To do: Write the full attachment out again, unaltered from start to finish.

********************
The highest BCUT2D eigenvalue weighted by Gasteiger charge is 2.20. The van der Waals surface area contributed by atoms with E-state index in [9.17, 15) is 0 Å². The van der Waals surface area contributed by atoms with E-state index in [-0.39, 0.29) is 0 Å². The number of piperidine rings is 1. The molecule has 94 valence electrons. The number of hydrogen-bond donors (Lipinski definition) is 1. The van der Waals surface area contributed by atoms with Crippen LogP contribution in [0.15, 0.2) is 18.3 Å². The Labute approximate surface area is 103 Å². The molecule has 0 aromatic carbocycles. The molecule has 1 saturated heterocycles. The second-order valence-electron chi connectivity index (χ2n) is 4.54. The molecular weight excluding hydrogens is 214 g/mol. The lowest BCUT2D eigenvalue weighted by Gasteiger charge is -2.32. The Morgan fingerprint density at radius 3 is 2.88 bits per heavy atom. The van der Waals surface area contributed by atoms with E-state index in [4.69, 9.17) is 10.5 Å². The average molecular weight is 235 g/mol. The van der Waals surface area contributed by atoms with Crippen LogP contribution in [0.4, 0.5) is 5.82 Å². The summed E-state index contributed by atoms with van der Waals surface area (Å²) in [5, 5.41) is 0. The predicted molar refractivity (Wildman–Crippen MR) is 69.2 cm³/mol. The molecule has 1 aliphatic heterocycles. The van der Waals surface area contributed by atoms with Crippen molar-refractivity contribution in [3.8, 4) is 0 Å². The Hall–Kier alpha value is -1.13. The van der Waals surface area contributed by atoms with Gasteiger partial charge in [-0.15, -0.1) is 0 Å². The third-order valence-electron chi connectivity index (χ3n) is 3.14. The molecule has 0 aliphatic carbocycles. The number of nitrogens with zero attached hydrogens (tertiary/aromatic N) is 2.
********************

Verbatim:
The highest BCUT2D eigenvalue weighted by Gasteiger charge is 2.20. The van der Waals surface area contributed by atoms with E-state index in [9.17, 15) is 0 Å². The van der Waals surface area contributed by atoms with E-state index in [-0.39, 0.29) is 0 Å². The number of piperidine rings is 1. The molecule has 94 valence electrons. The number of hydrogen-bond donors (Lipinski definition) is 1. The van der Waals surface area contributed by atoms with Crippen LogP contribution in [0.15, 0.2) is 18.3 Å². The Labute approximate surface area is 103 Å². The molecule has 0 aromatic carbocycles. The molecule has 1 saturated heterocycles. The second-order valence-electron chi connectivity index (χ2n) is 4.54. The molecular weight excluding hydrogens is 214 g/mol. The lowest BCUT2D eigenvalue weighted by Gasteiger charge is -2.32. The Morgan fingerprint density at radius 3 is 2.88 bits per heavy atom. The van der Waals surface area contributed by atoms with E-state index in [4.69, 9.17) is 10.5 Å². The average molecular weight is 235 g/mol. The van der Waals surface area contributed by atoms with Crippen LogP contribution in [0.4, 0.5) is 5.82 Å². The summed E-state index contributed by atoms with van der Waals surface area (Å²) in [5, 5.41) is 0. The predicted molar refractivity (Wildman–Crippen MR) is 69.2 cm³/mol. The molecule has 1 aliphatic heterocycles. The van der Waals surface area contributed by atoms with Crippen molar-refractivity contribution in [3.8, 4) is 0 Å². The Hall–Kier alpha value is -1.13. The van der Waals surface area contributed by atoms with Gasteiger partial charge in [-0.15, -0.1) is 0 Å². The third-order valence-electron chi connectivity index (χ3n) is 3.14. The molecule has 0 aliphatic carbocycles. The number of nitrogens with zero attached hydrogens (tertiary/aromatic N) is 2.